Loan Structures in the Main Street Lending Program
All loans in the Main Street Lending Program have:
- A 5-year maturity period.
- A deferral of principal payments for 2 years amortized at 15% for the third and fourth year and 70% for the fourth year before maturity occurs in the fifth year.
- An interest rate LIBOR (1 or 3 months) +3% and deferral of interest payments for 1 year.
More specifically, under the MSNLF, the Fed can purchase unsecured term loans originated on or after April 24, 2020. Here, loans purchased fall between $250,000 and $35 million or a value that should not exceed 4 times the 2019 EBITDA when added to current debt.
For the MSPLF, the Federal Reserve can purchase unsecured term loans originated on or after April 24, 2020. The values of loans are between $250,000 and $50 million or an amount that does not exceed 6 times the 2019 EBITDA when added to the current debt.
The MSELF, on the other hand, can purchase term loans originated before April 24, 2020. The value of the loans here falls between $10 million and $300 million or an amount that does not exceed 6 times the 2019 EBITDA when added to the outstanding and available debt.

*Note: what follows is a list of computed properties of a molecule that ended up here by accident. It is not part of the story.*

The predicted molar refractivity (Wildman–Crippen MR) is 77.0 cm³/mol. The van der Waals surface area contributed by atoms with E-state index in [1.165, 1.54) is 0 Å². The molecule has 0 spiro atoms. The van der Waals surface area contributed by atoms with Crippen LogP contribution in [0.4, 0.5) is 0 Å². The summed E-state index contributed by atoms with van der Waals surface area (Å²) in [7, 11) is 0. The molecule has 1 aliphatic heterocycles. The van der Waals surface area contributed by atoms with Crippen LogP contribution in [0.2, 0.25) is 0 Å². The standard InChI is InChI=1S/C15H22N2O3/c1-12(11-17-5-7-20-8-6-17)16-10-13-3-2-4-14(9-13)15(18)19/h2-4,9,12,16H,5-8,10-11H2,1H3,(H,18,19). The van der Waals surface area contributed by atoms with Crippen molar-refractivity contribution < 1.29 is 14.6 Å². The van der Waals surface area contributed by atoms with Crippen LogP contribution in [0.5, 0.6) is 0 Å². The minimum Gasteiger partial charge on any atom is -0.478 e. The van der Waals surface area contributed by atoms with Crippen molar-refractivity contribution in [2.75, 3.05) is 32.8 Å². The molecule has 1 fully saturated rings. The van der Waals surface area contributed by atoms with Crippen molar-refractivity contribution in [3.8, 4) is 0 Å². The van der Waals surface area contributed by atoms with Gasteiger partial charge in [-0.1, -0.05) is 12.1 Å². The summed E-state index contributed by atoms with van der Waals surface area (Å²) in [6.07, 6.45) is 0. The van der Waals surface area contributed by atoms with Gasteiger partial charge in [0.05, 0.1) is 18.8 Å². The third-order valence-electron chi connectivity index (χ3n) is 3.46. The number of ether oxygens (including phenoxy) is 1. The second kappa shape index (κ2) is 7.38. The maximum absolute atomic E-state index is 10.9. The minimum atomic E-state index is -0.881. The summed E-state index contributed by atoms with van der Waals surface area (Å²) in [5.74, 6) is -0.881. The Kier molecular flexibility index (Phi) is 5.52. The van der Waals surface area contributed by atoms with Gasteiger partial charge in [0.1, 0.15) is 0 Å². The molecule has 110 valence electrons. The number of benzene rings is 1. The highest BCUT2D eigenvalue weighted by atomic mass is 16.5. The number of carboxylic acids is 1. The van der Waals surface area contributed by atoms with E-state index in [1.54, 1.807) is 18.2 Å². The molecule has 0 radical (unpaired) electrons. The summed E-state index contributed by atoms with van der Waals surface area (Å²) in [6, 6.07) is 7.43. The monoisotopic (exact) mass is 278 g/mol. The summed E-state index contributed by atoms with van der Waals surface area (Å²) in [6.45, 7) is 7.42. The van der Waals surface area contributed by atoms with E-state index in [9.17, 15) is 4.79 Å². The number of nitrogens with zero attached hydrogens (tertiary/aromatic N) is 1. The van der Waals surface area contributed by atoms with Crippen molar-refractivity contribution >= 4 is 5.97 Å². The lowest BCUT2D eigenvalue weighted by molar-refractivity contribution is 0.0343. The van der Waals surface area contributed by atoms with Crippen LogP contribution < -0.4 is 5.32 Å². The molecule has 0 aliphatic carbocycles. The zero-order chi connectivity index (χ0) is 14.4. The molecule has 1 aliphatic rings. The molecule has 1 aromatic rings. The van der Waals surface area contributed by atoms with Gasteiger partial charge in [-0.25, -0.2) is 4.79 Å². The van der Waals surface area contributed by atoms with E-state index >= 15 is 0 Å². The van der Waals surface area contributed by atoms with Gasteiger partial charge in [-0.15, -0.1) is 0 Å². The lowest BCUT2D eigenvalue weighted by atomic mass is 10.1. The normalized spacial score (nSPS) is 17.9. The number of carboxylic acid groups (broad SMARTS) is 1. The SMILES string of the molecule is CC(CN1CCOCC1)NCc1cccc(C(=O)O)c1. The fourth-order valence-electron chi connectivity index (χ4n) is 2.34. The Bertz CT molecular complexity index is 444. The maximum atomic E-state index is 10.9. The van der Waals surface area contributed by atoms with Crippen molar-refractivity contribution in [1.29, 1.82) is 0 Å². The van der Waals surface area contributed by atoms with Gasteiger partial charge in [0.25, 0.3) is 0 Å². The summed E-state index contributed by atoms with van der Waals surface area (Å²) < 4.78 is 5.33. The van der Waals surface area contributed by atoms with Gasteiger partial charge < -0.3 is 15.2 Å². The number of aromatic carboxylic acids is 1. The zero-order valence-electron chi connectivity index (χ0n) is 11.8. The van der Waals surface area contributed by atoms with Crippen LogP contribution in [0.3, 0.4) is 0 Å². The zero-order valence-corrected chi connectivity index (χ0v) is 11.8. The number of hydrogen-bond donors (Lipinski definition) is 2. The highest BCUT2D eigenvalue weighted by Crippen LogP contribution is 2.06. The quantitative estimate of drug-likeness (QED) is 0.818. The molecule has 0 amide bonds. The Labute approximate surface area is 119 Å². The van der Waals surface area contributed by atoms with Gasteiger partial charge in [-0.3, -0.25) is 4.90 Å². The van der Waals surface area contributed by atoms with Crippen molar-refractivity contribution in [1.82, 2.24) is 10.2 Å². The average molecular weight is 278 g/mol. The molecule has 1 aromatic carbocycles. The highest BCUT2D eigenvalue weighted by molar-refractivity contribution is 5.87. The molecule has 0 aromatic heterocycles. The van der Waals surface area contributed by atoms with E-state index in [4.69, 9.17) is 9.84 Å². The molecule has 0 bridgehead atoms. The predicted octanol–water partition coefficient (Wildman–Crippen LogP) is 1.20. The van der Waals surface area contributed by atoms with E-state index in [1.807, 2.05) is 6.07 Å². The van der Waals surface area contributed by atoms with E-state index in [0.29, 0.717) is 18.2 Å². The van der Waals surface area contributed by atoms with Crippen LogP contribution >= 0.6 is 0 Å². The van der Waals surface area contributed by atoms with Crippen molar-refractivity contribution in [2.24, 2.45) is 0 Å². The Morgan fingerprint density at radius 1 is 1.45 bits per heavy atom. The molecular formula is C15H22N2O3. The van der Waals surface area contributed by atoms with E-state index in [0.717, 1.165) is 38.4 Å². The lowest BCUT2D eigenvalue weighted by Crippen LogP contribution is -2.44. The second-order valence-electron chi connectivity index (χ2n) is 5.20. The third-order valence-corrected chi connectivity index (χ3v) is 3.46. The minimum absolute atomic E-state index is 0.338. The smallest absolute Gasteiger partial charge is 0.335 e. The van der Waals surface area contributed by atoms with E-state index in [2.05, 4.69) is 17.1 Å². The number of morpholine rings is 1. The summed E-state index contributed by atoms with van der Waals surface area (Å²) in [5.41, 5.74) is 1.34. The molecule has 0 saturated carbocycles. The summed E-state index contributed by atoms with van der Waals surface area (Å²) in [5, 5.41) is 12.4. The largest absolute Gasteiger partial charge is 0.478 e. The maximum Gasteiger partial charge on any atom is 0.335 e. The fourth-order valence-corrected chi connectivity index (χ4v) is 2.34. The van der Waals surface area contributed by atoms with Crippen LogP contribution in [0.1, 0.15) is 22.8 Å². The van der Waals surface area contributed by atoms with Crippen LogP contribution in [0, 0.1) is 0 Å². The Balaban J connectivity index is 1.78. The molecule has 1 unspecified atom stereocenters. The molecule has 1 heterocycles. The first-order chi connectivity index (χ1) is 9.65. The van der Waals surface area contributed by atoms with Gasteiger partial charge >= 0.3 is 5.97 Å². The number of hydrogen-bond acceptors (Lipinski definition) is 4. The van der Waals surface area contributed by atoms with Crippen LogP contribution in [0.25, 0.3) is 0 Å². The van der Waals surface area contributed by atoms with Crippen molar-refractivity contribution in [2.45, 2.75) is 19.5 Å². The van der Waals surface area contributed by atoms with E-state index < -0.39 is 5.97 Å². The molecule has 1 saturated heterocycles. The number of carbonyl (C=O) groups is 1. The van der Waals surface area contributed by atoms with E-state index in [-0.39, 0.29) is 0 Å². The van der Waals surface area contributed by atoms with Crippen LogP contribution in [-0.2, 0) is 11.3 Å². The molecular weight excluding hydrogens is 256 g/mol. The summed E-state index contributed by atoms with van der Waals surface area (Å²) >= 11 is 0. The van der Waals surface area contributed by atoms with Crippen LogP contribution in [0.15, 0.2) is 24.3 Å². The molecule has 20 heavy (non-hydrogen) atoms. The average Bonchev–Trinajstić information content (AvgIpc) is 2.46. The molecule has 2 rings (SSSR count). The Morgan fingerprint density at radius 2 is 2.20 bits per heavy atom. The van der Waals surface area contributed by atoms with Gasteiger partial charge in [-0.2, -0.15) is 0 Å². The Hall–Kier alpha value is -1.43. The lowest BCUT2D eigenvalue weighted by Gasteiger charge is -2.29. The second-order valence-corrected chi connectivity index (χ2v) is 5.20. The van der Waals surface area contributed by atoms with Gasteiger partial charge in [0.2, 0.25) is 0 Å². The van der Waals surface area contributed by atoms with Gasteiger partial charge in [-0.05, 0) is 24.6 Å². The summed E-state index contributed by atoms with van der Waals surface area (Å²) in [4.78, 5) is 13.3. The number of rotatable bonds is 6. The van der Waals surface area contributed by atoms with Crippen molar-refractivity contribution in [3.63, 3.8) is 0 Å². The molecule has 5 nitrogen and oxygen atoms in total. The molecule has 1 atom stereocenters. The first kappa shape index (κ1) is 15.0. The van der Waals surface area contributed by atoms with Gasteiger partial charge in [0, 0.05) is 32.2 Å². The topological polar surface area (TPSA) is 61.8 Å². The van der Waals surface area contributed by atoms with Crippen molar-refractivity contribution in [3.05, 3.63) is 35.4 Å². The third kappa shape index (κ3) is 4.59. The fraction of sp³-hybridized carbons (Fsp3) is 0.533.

Next is the NOELF that offers loans between $10 million and $300 million or the borrower’s average of the 2019 revenue.
Lastly, the NONLF has a loan size of between $250,000 and $35 million or the borrower’s average of the 2019 revenue.
How Can Borrowers Apply for the Main Street Lending Program?
Borrowers in small and medium-size businesses can contact eligible lenders through the Federal Reserve Bank of Boston Information for Borrowers that helps them find registered lenders to advance the loan amounts that they are looking for.
But before that, first, check your eligibility criteria for businesses and nonprofit organizations as outlined below.
Eligibility for Businesses in the Main Street Lending Program
- The business should have been established before March 13, 2020.
- The business should have had annual revenue of less than $5 billion in 2019.